Mermaid syndrome is also called sirenomelia and it is an extremely rare set of birth defects, which can vary in expression. The condition gets its name from one of the defects present, which is a fusing of the legs. The unseparated nature of the legs has been compared to a mermaid in appearance, hence the name.
If mermaid syndrome only had leg fusion, it might not be so very serious, but instead, children born with this congenital disorder have a wide variety of problems with other parts of the body. Genitals may be misshapen or absent, the bladder can be missing, spinal abnormalities may be present, and the kidneys may be seriously affected. Not that many years ago, the condition would have been considered always fatal within a few hours to days after a child is born, but there have been some successful surgeries that may ultimately alter outlook on treatment for this disease.
Several now “famous” patients have undergone treatments since the early 2000s. Shiloh Pepin, born in 1999, has received kidney transplants, restructuring of her urinary tract and other interventions. Milagros Cerron, born in 2004, had a successful surgery to separate her legs, and she is able to walk. Both girls face a lifetime of medical care. Shiloh received her second kidney transplant in 2007, but the fact that both girls did not die at birth or before it, is encouraging.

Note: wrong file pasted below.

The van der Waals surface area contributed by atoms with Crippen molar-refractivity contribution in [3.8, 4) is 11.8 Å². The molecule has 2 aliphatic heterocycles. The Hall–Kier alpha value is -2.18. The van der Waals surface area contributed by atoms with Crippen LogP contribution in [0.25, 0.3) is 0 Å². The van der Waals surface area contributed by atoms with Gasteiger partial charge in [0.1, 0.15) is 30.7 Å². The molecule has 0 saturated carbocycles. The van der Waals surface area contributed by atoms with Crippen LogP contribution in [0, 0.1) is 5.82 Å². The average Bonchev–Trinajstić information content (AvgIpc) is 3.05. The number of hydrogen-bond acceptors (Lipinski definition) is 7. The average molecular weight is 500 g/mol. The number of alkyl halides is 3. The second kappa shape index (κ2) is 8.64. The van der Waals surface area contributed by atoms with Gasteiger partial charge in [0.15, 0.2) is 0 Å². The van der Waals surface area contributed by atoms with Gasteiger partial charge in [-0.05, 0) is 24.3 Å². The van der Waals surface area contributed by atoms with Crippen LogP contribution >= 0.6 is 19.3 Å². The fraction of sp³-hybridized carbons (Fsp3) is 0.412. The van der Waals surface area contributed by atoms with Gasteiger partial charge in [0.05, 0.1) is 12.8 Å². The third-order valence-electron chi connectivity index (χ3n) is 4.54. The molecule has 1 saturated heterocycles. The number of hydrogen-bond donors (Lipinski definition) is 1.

The defects associated with mermaid syndrome occur about once in 100,000 births. However, with a birth rate of over four million children a year in the United States, that would suggest about 40 children a year are born with this condition, in the US alone. These statistics must be sobering, if there are only a handful of children who have thus far managed to survive. Part of the issue may be medical prejudice toward not treating kids with mermaid syndrome, and strong recommendations from doctors that they be allowed to die, but proven treatment might alter this mindset in time.
Another reason survival can be so poor in mermaid syndrome is that severity of birth defects and types of defects may vary. With less severe forms, it’s possible that children will be able to survive to treatment. Greatly severe defects may mean the condition simply isn’t survivable for some of the children born with it. Some children do not even live to birth, and so part of assessing and treating mermaid syndrome in the future may be determining the types and severity of defects that exist.